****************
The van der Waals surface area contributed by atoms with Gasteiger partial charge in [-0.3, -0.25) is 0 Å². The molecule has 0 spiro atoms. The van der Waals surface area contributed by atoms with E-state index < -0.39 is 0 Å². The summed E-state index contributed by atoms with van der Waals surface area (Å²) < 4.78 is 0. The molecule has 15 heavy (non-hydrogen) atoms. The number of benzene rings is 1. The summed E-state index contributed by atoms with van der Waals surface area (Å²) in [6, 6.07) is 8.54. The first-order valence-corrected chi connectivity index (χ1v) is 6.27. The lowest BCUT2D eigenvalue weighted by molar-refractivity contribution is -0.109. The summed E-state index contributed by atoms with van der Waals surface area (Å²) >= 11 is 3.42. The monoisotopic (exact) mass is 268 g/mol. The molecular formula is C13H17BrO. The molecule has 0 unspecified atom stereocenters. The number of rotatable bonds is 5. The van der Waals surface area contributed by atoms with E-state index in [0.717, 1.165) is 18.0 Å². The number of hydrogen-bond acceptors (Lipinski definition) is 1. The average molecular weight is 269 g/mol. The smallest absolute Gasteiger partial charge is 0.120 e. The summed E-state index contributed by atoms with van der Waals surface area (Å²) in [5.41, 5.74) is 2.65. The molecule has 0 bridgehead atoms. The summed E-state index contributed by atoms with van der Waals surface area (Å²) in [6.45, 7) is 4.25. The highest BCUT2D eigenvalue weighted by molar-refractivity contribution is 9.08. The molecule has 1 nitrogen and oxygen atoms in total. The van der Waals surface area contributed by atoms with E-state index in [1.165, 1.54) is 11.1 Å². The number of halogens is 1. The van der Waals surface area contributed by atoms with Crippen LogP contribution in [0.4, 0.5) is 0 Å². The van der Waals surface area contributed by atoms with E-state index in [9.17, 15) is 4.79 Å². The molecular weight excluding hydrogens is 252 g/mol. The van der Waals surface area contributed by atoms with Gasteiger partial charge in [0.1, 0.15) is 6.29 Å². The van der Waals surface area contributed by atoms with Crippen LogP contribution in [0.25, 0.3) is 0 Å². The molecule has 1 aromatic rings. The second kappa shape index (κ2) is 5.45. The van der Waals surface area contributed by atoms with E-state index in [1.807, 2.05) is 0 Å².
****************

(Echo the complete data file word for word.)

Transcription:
The van der Waals surface area contributed by atoms with Gasteiger partial charge in [-0.3, -0.25) is 0 Å². The molecule has 0 spiro atoms. The van der Waals surface area contributed by atoms with E-state index < -0.39 is 0 Å². The summed E-state index contributed by atoms with van der Waals surface area (Å²) < 4.78 is 0. The molecule has 15 heavy (non-hydrogen) atoms. The number of benzene rings is 1. The summed E-state index contributed by atoms with van der Waals surface area (Å²) in [6, 6.07) is 8.54. The first-order valence-corrected chi connectivity index (χ1v) is 6.27. The lowest BCUT2D eigenvalue weighted by molar-refractivity contribution is -0.109. The summed E-state index contributed by atoms with van der Waals surface area (Å²) >= 11 is 3.42. The monoisotopic (exact) mass is 268 g/mol. The molecular formula is C13H17BrO. The molecule has 0 unspecified atom stereocenters. The number of rotatable bonds is 5. The van der Waals surface area contributed by atoms with E-state index in [0.717, 1.165) is 18.0 Å². The number of hydrogen-bond acceptors (Lipinski definition) is 1. The average molecular weight is 269 g/mol. The smallest absolute Gasteiger partial charge is 0.120 e. The summed E-state index contributed by atoms with van der Waals surface area (Å²) in [5.41, 5.74) is 2.65. The molecule has 0 bridgehead atoms. The summed E-state index contributed by atoms with van der Waals surface area (Å²) in [6.45, 7) is 4.25. The highest BCUT2D eigenvalue weighted by molar-refractivity contribution is 9.08. The molecule has 1 nitrogen and oxygen atoms in total. The van der Waals surface area contributed by atoms with E-state index in [1.165, 1.54) is 11.1 Å². The number of halogens is 1. The van der Waals surface area contributed by atoms with Crippen LogP contribution in [0.4, 0.5) is 0 Å². The van der Waals surface area contributed by atoms with E-state index in [9.17, 15) is 4.79 Å². The molecular weight excluding hydrogens is 252 g/mol. The van der Waals surface area contributed by atoms with Gasteiger partial charge in [0.1, 0.15) is 6.29 Å². The van der Waals surface area contributed by atoms with Crippen LogP contribution in [0.25, 0.3) is 0 Å². The molecule has 1 aromatic rings. The second kappa shape index (κ2) is 5.45. The van der Waals surface area contributed by atoms with E-state index in [1.807, 2.05) is 0 Å².